Israelis took advantage of a national holiday Tuesday, casting their ballots to decide on the makeup of the 21st Knesset before heading off for some fun.
More than two million eligible voters cast their ballots by 2pm Tuesday, seven hours after the polls opened. The turnout was at 35.8%, slightly lower than the corresponding 36.7% turnout in the 2015 elections.
En route to the beach or to forms of fun, Israelis all over the country took time to make their voices heard in choosing their representatives in the Knesset.
Across the political spectrum, voters were definite in their opinion that this is a 'critical election."
Dale arrived at the polling station in Tel Aviv with her grandchildren. "They need to see what democracy is," she says.
Her grandchildren also enjoyed the democratic experience: "We took the ballot slip, and then grandma took a picture of grandpa voting, and it was really fun. Now we're going to photograph the spring flowers."
Hadar Fuchs Rubel of Haifa says her young daughter Neta, who accompanied her to the polls, found herself with an unexpected dilemma – who to vote for.
"She deliberated between the ballot slips," Hadar says. "We also had a disagreement, but we resolved it in the end."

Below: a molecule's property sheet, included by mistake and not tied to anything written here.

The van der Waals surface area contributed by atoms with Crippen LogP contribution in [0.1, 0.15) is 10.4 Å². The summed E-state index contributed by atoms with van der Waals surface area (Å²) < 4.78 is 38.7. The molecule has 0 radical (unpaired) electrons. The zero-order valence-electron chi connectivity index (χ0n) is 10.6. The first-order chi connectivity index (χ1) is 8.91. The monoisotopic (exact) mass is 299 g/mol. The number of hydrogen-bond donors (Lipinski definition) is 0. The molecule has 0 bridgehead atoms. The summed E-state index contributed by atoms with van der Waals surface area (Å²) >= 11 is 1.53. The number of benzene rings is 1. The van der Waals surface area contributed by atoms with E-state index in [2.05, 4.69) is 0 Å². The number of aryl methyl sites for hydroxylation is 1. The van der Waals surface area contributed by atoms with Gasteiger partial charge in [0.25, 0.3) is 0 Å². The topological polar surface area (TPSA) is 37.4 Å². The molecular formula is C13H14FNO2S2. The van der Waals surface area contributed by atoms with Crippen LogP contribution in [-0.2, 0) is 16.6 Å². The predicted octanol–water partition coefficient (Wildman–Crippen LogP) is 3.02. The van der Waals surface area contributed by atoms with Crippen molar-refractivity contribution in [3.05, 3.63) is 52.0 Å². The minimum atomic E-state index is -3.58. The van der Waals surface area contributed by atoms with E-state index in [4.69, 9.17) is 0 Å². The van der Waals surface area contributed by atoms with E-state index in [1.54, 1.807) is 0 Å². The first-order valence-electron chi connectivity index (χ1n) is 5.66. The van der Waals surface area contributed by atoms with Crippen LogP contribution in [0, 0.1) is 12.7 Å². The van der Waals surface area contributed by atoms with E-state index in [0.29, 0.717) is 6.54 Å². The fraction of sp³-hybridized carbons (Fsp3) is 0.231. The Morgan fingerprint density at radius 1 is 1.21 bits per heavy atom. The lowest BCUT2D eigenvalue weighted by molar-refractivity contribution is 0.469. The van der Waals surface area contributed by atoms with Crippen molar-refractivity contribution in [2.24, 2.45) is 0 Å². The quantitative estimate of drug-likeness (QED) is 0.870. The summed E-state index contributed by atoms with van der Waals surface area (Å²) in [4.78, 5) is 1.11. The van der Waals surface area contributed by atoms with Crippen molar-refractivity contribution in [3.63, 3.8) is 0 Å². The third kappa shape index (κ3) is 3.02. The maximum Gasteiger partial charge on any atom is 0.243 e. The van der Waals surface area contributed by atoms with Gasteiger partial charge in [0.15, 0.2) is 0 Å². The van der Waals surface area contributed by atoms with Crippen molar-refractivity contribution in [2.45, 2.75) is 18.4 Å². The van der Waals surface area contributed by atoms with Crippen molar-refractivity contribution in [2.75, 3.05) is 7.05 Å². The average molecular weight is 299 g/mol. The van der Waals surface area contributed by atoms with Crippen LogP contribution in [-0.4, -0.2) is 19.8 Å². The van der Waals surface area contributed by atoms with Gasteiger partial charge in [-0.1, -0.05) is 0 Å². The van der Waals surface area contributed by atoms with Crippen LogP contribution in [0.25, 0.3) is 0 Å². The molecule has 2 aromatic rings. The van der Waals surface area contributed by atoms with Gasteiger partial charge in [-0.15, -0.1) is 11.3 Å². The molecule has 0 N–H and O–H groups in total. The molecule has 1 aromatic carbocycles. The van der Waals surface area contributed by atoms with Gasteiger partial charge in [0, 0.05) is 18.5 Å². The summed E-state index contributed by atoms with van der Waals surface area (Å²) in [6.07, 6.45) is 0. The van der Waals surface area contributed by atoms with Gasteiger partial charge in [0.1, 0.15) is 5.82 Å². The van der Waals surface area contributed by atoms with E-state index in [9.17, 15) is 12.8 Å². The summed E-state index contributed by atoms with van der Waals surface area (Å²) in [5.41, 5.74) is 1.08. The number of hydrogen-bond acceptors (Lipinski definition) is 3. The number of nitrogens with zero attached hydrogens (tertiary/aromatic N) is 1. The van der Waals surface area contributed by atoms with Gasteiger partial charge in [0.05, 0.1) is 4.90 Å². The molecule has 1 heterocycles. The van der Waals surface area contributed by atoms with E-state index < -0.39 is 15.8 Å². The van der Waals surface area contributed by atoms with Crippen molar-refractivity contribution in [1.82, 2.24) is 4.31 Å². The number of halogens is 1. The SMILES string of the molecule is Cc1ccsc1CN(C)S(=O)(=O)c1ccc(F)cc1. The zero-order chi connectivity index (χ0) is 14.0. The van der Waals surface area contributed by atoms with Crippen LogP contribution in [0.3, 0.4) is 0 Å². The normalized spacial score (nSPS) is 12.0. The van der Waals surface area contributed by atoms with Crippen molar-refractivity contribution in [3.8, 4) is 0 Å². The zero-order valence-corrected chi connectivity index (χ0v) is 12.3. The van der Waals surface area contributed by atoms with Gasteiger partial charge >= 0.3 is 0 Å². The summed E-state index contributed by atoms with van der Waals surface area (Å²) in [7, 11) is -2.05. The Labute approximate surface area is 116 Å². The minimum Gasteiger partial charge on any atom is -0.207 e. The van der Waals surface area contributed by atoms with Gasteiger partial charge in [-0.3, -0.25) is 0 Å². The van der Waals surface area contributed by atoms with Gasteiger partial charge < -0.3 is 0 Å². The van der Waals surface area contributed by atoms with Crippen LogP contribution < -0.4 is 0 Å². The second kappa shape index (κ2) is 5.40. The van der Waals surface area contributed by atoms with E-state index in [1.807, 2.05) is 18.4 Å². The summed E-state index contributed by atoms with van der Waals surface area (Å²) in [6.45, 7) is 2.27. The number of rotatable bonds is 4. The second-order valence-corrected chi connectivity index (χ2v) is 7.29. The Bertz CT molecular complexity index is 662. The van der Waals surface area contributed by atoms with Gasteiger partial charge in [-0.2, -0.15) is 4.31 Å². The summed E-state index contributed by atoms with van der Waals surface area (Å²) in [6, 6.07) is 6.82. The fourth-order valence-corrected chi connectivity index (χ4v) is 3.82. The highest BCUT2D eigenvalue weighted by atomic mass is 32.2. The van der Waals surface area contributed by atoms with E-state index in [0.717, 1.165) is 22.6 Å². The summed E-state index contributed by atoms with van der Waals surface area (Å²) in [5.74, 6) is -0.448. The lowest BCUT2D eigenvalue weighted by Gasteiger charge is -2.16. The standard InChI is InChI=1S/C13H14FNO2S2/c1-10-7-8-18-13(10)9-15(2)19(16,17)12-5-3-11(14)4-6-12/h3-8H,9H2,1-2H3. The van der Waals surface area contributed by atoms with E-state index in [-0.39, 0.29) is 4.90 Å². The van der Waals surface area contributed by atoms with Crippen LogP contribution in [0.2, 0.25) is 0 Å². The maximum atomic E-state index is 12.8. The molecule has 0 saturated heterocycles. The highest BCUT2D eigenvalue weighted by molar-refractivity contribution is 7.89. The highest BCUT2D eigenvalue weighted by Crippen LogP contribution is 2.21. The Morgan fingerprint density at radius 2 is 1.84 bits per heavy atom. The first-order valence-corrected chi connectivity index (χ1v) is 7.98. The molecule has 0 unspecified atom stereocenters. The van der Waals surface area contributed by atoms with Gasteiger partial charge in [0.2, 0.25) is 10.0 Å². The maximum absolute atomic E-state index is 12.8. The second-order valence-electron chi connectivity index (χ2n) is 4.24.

"The elections are extremely critical for me," says Sylvie, at a polling station in Tel Aviv. "I plan to go to the beach for a while, but first I am exercising my right to vote."
"As far as I'm concerned, these elections are fateful, and therefore I had a serious dilemma between going with my heart and going with my head," says Rachel, also from Tel Aviv. "I think we are at kind of crossroads and it is very important for me to strengthen women."
Rachel's young son says he knows almost everything about the elections. He can name the leading candidates in the elections, Benny Ganz and Benjamin Netanyahu, and claims to have read the Blue and White party's political platform before arriving at the polling station.
"The elections are very critical for me, I want change and very much hope it will happen," says Kochava Moses at a Tel Aviv polling station. "Until now we have had something familiar."
Aside from their desire to vote and fulfill their civic duty, many Israelis had already planned their day of freedom.
Anat and Guy Koren of Jerusalem welcomed the chance to spend the day together in the middle of the working week.
"We were glad to vote early, and had the honor of going after President Rivlin," they said. "Now we plan to walk about a little. We are trying to decide between the Botanical Gardens in Jerusalem or perhaps a trip to the beach to catch some rays and some waves."
Tamar Lapid of Rosh Ha'ayin, who was voting this year for the first time, arrived at the ballot box ready for a dip in the sea.
"I am in my bathing suit," she says. "Everyone is on holiday and going to the beach."